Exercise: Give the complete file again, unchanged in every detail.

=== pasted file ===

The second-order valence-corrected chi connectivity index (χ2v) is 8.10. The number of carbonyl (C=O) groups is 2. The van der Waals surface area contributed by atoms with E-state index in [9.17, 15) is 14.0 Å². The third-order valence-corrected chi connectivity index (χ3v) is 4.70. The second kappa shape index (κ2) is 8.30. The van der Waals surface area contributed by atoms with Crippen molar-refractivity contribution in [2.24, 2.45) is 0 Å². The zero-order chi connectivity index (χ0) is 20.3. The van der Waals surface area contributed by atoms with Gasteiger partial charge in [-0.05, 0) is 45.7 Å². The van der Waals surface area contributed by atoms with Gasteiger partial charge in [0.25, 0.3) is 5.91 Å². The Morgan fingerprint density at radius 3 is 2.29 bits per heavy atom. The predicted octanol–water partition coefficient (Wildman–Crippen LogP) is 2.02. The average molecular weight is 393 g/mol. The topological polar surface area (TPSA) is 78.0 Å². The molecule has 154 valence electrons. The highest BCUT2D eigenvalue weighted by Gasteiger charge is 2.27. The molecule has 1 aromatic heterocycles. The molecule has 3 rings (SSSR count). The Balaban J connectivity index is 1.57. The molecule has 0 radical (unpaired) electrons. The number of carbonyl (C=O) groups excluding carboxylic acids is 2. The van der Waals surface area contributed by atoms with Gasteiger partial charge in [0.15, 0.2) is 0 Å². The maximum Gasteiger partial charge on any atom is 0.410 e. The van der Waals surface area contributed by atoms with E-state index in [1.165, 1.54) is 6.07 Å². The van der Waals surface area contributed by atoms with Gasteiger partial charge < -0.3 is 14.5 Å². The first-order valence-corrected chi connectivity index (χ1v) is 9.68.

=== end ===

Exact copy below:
The second-order valence-corrected chi connectivity index (χ2v) is 8.10. The number of carbonyl (C=O) groups is 2. The van der Waals surface area contributed by atoms with E-state index in [9.17, 15) is 14.0 Å². The third-order valence-corrected chi connectivity index (χ3v) is 4.70. The second kappa shape index (κ2) is 8.30. The van der Waals surface area contributed by atoms with Crippen molar-refractivity contribution in [2.24, 2.45) is 0 Å². The zero-order chi connectivity index (χ0) is 20.3. The van der Waals surface area contributed by atoms with Gasteiger partial charge in [-0.05, 0) is 45.7 Å². The van der Waals surface area contributed by atoms with Gasteiger partial charge in [0.25, 0.3) is 5.91 Å². The Morgan fingerprint density at radius 3 is 2.29 bits per heavy atom. The predicted octanol–water partition coefficient (Wildman–Crippen LogP) is 2.02. The average molecular weight is 393 g/mol. The topological polar surface area (TPSA) is 78.0 Å². The molecule has 154 valence electrons. The highest BCUT2D eigenvalue weighted by Gasteiger charge is 2.27. The molecule has 1 aromatic heterocycles. The molecule has 3 rings (SSSR count). The Balaban J connectivity index is 1.57. The molecule has 0 radical (unpaired) electrons. The number of carbonyl (C=O) groups excluding carboxylic acids is 2. The van der Waals surface area contributed by atoms with Gasteiger partial charge in [0.15, 0.2) is 0 Å². The maximum Gasteiger partial charge on any atom is 0.410 e. The van der Waals surface area contributed by atoms with E-state index in [1.165, 1.54) is 6.07 Å². The van der Waals surface area contributed by atoms with Gasteiger partial charge < -0.3 is 14.5 Å². The first-order valence-corrected chi connectivity index (χ1v) is 9.68.